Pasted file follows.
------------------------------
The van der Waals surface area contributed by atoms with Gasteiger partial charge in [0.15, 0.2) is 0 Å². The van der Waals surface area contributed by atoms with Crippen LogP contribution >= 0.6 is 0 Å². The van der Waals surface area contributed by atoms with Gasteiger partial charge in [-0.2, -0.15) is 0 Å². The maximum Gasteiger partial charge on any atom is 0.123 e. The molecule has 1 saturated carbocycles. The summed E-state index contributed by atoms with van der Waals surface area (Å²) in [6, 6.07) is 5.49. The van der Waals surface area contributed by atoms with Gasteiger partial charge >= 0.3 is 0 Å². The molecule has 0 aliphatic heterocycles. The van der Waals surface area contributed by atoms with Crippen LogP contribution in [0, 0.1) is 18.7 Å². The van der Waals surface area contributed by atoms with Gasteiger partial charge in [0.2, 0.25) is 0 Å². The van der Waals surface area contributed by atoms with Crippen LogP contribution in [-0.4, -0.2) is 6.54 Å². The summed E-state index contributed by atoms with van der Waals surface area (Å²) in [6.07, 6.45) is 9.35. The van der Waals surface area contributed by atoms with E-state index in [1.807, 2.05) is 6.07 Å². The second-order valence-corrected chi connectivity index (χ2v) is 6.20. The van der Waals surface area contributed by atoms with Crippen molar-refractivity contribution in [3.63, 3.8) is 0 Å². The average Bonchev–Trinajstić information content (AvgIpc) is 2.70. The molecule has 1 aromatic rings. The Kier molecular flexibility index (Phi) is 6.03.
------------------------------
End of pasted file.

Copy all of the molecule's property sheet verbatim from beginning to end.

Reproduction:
The van der Waals surface area contributed by atoms with Gasteiger partial charge in [0.15, 0.2) is 0 Å². The van der Waals surface area contributed by atoms with Crippen LogP contribution >= 0.6 is 0 Å². The van der Waals surface area contributed by atoms with Gasteiger partial charge in [-0.2, -0.15) is 0 Å². The maximum Gasteiger partial charge on any atom is 0.123 e. The molecule has 1 saturated carbocycles. The summed E-state index contributed by atoms with van der Waals surface area (Å²) in [6, 6.07) is 5.49. The van der Waals surface area contributed by atoms with Gasteiger partial charge >= 0.3 is 0 Å². The molecule has 0 aliphatic heterocycles. The van der Waals surface area contributed by atoms with Crippen LogP contribution in [0, 0.1) is 18.7 Å². The van der Waals surface area contributed by atoms with Gasteiger partial charge in [0.2, 0.25) is 0 Å². The van der Waals surface area contributed by atoms with Crippen LogP contribution in [-0.4, -0.2) is 6.54 Å². The summed E-state index contributed by atoms with van der Waals surface area (Å²) in [6.07, 6.45) is 9.35. The van der Waals surface area contributed by atoms with E-state index in [1.807, 2.05) is 6.07 Å². The second-order valence-corrected chi connectivity index (χ2v) is 6.20. The van der Waals surface area contributed by atoms with Crippen molar-refractivity contribution in [3.63, 3.8) is 0 Å². The average Bonchev–Trinajstić information content (AvgIpc) is 2.70. The molecule has 1 aromatic rings. The Kier molecular flexibility index (Phi) is 6.03.